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If the surface of prism is coated with an anti-reflective coating, (specifically an index matching, refractive index gradient, or moth-eye structure), and light impinges at a greater than critical angle (i.e. would otherwise be reflected by total internal reflection), at what angle does the light exit the prism?

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Answer: you can ignore the coating (assuming monotonic index of refraction); light does not exit if incident ray is beyond critical angle

Reasoning: Snell's Law states $$n_1 \sin \theta_1 = n_2 \sin \theta_2,$$ where $n_1$ and $n_2$ are indexes of reflection within media $M_1$ and $M_2$, and $\theta_1$ and $\theta_2$ are the angle between the normal and the light ray within the respective media.

I presume by "prism" you mean an interface $M_1$ to $M_2$, with $n_1 > n_2$.

Total internal reflections (TIR) occur when $\sin \theta_2 = \frac{n_1}{n_2} \sin\theta_1 > 1$, i.e., where transmission would be absurd since there is no real solution for $\theta_2$.

Now consider the case with $3$ media $M_1$, $M_2$, $M_3$ with parallel interfaces. Snell's law becomes $$n_1 \sin \theta_1 = n_2 \sin \theta_2 = n_3 \sin \theta_3 = \text{constant}.$$ So it doesn't mater what $n_2$ is. As long as $\sin\theta_3 = \frac{\text{constant}}{n_3} > 1$, then $\theta_3$ has no real solution, and light will not enter $M_3$ (in fact, TIR may occur from the $M_1$-$M_2$ interface and never reach $M_3$ in the first place).

We can generalize the above to multiple layers. In the limit we would have a (assumed monotonic) gradient of index of fractions from $n_1$ to $n_2$, for each plane parallel to a common plane (from which the normal is defined).

Now consider a light ray coming from $M_1$ that would normally undergo TIR against $M_2$. For the gradient case, the light ray would bend and become increasing parallel to the plane, until it encounters a layer $M_i$ with $\frac{n_1}{n_i} \sin \theta_1 = 1$. Thereafter the ray bends back toward $M_1$, effectively undergoing TIR.

(Edit: updated "Answer" section part to match what the question is asking)

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  • $\begingroup$ Thanks for the detailed response, arccosh. What about if the coating instead utilised 'frustrated total internal reflection'? I had assumed anti-reflective coating and frustrated total internal reflection were closely related. $\endgroup$ – Xavier Jul 9 '14 at 6:33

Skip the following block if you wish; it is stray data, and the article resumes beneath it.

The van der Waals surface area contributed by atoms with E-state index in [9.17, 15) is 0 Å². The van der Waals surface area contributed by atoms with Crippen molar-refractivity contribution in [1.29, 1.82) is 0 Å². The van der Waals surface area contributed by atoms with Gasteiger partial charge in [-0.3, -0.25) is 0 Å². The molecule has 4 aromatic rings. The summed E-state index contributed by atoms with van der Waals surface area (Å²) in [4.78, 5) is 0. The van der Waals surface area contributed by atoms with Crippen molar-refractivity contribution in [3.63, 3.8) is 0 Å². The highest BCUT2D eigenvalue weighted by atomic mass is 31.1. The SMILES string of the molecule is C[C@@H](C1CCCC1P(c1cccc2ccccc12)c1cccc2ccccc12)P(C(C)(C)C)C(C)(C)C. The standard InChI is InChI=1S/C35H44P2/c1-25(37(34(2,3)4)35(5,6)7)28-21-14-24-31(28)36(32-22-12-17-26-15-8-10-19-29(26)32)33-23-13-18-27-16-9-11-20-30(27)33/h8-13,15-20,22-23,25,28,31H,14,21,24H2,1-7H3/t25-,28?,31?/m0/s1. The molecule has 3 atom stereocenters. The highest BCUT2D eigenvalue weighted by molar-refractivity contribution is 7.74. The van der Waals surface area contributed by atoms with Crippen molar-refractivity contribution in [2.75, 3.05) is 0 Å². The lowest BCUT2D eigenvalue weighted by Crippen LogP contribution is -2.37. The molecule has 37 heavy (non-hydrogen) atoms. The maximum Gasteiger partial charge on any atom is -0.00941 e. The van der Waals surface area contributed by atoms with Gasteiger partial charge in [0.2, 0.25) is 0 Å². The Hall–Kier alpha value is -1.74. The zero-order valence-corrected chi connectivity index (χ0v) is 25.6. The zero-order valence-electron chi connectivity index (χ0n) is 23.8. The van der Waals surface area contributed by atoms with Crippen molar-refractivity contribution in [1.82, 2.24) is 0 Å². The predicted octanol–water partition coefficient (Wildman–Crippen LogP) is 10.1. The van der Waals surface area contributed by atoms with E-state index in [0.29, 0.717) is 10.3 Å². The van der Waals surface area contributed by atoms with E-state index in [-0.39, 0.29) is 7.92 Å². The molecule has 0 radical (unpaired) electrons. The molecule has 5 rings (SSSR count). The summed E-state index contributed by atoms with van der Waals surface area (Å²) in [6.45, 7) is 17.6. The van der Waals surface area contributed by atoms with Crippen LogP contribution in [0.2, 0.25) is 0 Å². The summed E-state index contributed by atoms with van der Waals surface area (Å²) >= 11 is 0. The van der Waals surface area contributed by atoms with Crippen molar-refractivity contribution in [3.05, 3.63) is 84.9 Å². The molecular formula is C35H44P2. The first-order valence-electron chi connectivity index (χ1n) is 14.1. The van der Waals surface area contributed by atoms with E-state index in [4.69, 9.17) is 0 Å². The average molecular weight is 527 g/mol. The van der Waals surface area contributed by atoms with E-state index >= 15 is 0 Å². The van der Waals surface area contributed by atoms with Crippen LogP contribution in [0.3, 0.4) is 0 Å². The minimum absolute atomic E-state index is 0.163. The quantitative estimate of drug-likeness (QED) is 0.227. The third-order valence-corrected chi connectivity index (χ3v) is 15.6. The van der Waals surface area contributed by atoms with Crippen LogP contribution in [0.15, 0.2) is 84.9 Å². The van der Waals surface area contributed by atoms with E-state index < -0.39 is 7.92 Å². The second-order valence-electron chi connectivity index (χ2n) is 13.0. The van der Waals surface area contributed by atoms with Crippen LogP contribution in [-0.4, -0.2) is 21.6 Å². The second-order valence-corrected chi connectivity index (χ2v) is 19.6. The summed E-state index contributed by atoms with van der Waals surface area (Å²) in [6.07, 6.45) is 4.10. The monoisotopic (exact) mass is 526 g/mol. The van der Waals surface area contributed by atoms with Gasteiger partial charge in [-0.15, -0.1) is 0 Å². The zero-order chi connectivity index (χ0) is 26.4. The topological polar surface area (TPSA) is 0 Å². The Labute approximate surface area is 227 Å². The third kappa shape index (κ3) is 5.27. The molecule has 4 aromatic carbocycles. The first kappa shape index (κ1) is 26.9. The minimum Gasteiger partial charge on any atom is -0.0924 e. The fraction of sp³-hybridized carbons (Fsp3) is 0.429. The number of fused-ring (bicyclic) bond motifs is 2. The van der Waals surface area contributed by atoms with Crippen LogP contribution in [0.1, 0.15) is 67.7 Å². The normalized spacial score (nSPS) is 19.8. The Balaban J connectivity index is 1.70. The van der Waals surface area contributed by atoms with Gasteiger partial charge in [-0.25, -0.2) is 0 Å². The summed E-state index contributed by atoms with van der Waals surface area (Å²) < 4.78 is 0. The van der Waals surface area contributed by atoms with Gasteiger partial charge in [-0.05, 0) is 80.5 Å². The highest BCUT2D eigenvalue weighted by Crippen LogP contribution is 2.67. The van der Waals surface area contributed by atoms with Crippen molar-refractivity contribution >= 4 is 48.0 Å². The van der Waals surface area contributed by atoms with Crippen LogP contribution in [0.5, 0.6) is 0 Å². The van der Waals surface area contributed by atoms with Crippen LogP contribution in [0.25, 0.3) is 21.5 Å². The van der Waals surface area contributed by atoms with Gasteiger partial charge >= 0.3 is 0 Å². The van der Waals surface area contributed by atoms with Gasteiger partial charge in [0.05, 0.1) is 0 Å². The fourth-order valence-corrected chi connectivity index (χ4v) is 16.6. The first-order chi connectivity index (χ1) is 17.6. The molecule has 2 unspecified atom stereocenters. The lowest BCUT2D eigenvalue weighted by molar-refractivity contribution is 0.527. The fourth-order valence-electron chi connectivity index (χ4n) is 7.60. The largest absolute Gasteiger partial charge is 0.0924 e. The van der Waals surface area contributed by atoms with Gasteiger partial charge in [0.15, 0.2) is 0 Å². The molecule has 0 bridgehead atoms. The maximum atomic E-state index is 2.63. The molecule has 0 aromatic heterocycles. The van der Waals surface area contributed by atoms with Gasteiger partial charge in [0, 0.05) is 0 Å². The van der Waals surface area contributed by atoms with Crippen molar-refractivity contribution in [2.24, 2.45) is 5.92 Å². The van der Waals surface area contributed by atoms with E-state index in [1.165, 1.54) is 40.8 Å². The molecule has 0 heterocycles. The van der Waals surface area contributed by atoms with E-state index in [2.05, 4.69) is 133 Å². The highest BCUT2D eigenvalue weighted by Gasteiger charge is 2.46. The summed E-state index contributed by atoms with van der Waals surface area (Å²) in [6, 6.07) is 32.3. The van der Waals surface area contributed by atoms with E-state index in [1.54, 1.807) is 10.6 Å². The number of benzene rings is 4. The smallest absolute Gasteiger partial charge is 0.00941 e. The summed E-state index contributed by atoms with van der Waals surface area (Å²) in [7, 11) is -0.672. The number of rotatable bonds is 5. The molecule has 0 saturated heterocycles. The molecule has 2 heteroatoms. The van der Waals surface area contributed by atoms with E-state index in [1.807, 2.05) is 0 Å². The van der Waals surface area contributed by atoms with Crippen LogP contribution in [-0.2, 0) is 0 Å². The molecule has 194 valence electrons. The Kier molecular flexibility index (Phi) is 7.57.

• $\begingroup$ At the opposite side of the TIR the electric field of the light wave is non-zero; is has a spatially decaying solution. This is know as an evanescent wave. If you have another surface very close to the TIR surface then some of the evanescence waves amplitude will enter the other medium. This is frustrated TIR. $\endgroup$ – boyfarrell Jul 9 '14 at 11:24
  • $\begingroup$ No argument with your answer; just pointing out that your statement "monotonic index of refraction" is important. A cleverly-designed multilayer stack could act almost like a lens and allow the effective TIR angle to be increased. $\endgroup$ – Carl Witthoft Jul 9 '14 at 12:01
  • $\begingroup$ Thanks boyfarrel for the addendum re. evanescent wave. I used to think that it was "ugly", but realized that it's necessary; otherwise a $M_1$-$M_2$-$M_1$ sandwich with infinitely think $M_2$ would have huge influence. $\endgroup$ – arccosh Jul 9 '14 at 14:13
  • $\begingroup$ @ Carl Witthoft: I emphasized on the "monotonic index of refraction" to constrain the problem, and prevent the case where the index got smaller than $M_1$, and then the layer would matter as it would block light at even more angles. Would the multi layer stack you mentioned have periodic structures at the resolution of wavelength, so interference becomes important? I didn't consider that in my answer.If that were the case, monotonicity would not suffice, so I'd fall back to linearly increasing. :) $\endgroup$ – arccosh Jul 9 '14 at 14:18

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